They believed that the Messiah would give the people a banquet of delicious food. John Lightfoot quotes from rabbinic writings:
“Many affirm that the hope of Israel is that Messiah shall come and raise the dead; and they shall be gathered together in the garden of Eden and shall eat and drink and satiate themselves all the days of the world …. And that there are houses built of precious stones, beds of silk, and rivers flowing with wine and spicy oil.” “He made manna to descend for them, in which were all manner of tastes; and every Israelite found in it what his palate was chiefly pleased with. If he desired fat in it, he had it. In it the young men tasted bread, the old men honey, and the children oil …. So it shall be in the world to come [the days of the Messias]: he shall give Israel peace, and they shall sit down and eat in the garden of Eden; and all nations shall behold their condition; as it is said, Behold, my servants shall eat, but ye shall be hungry, Isa. lxv.13.” (Commentary on the New Testament from the Talmud and Hebraica, Vol. 3, 1859, p. 304)
Lightfoot himself comments on this, saying,
“Alas, poor wretches! How do you deceive yourselves! For it is to you that this passage of being hungry while others eat does directly point.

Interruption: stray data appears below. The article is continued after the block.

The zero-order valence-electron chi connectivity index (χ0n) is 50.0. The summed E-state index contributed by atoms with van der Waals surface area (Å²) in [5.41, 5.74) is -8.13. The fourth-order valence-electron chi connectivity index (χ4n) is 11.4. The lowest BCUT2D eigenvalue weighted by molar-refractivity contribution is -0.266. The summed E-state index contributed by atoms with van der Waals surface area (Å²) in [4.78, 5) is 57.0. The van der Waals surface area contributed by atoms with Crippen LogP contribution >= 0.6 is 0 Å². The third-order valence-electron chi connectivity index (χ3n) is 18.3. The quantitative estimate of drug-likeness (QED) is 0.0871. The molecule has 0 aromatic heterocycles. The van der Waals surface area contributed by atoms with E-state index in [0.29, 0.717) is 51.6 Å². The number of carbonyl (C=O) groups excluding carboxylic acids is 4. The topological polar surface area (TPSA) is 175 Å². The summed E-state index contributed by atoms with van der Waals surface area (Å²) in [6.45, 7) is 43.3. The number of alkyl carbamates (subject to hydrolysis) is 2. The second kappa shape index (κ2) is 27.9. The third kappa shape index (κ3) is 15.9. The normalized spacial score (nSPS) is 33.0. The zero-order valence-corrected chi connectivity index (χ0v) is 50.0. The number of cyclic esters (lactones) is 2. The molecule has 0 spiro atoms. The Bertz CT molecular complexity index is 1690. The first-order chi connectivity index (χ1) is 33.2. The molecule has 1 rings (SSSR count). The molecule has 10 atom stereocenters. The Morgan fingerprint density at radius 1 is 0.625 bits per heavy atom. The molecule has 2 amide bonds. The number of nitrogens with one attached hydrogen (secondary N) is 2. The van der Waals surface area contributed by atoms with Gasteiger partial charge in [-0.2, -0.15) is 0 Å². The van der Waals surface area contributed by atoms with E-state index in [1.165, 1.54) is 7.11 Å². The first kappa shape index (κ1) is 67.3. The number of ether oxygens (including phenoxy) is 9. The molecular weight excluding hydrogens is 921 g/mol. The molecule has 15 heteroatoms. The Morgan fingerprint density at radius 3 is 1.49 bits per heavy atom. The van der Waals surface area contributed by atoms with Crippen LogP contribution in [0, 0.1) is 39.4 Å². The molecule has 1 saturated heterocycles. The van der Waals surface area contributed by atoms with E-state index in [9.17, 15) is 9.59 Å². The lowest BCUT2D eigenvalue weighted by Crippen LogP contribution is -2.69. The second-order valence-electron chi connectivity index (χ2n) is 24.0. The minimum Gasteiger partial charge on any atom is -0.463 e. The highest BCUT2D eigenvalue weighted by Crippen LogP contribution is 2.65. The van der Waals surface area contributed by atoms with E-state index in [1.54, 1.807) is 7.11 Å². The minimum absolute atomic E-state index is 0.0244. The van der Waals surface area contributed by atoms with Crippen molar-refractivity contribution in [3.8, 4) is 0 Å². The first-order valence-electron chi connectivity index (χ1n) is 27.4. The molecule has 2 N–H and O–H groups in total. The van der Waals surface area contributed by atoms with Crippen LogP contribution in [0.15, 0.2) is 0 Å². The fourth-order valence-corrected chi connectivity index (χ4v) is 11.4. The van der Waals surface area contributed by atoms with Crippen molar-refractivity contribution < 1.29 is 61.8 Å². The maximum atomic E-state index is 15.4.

Infinite are the dreams of this kind, particularly about Leviathan and Behemoth, that are to be served up in these feasts.” (Lightfoot, p. 305)
The Jewish expectations were very carnal and, in fact, did not even reflect the reality of the manna in the wilderness. Under Moses, the people complained bitterly that the manna was too bland for their palates. They said in Num. 11:5, 6,
5 We remember the fish which we used to eat free in Egypt, the cucumbers and the melons and the leeks and the onions and the garlic, 6 but now our appetite is gone. There is nothing at all to look at except this manna.
As it turned out, the people again complained at the manna that Jesus offered them. As we will see, the true manna was His own flesh and blood, and they were horrified at this.
John 6:43 begins, saying,
43 Jesus answered and said to them, “Do not grumble among yourselves.”